Giants Among Lacewings Prowl the Palouse
MOSCOW, Idaho – Peter Duelli, a retired professor and biodiversity specialist at the Swiss Federal Research Institute WSL in Zurich, welcomed the rare appearance of a pair of giant lacewings during his visit this week to the University of Idaho College of Agricultural and Life Sciences Tuesday.
After a lifetime spent studying lacewings in the laboratory and around the world, he'd never seen a live specimen.
Duelli visited the Moscow campus as the guest of James "Ding" Johnson, Department of Plant, Soils and Entomological Sciences Department head. The two returned to Moscow after a two-week trip to southern California and the Southwest to collect other lacewings.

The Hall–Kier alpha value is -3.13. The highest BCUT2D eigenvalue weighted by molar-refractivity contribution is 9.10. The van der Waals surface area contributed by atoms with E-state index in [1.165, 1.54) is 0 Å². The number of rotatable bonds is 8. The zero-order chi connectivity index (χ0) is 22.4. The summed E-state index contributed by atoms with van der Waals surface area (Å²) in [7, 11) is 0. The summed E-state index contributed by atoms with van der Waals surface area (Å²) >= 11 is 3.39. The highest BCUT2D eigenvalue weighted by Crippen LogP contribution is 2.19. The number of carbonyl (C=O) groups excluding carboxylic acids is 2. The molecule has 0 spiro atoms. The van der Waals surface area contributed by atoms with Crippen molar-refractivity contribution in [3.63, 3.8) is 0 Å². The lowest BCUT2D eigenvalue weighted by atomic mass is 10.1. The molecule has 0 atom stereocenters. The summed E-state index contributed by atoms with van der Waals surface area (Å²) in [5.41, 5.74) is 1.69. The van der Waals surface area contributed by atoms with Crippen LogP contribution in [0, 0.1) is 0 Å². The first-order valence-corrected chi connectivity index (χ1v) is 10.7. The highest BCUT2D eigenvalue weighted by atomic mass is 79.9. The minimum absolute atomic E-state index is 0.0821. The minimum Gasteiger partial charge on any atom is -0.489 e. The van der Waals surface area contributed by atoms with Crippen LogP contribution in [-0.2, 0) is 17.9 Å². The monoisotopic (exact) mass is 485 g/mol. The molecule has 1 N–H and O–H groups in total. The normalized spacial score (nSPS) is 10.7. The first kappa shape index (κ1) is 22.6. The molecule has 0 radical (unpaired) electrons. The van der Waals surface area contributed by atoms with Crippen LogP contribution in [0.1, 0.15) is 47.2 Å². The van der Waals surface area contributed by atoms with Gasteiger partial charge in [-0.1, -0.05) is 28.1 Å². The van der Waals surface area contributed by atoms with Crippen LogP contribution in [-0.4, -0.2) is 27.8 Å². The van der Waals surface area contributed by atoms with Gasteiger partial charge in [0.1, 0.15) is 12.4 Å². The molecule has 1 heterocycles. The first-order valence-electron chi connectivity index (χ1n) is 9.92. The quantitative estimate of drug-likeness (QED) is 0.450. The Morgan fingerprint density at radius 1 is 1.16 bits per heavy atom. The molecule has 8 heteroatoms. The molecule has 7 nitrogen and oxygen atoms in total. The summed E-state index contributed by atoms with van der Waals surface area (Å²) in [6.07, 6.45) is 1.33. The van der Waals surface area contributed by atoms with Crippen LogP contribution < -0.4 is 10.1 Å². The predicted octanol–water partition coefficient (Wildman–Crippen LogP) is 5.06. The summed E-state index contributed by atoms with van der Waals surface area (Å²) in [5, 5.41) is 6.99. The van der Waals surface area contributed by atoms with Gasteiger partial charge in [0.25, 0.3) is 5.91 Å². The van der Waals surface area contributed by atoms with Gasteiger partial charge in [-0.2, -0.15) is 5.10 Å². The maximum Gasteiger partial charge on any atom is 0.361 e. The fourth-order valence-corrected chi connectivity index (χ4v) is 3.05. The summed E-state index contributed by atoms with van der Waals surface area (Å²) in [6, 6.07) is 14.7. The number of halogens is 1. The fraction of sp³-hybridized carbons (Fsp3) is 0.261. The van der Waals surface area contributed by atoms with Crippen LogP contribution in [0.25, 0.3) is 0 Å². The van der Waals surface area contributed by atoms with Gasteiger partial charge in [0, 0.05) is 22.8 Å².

Duelli, Johnson and Frank Merickel, collection manager of William F. Barr Entomological Museum and its 1 million specimens on the Idaho campus, gathered to share notes on the rare insects, once found from New England to Puget Sound and southward along the West Coast.
The giant lacewing is an enigma, even to professional entomologists who have spent careers studying the order Neuroptera, which includes some 5000 species of lacewings. Rare now, the giant lacewing once clouded around the bright lights of a factory at night so thickly that passersby reported smoke was pouring from the building.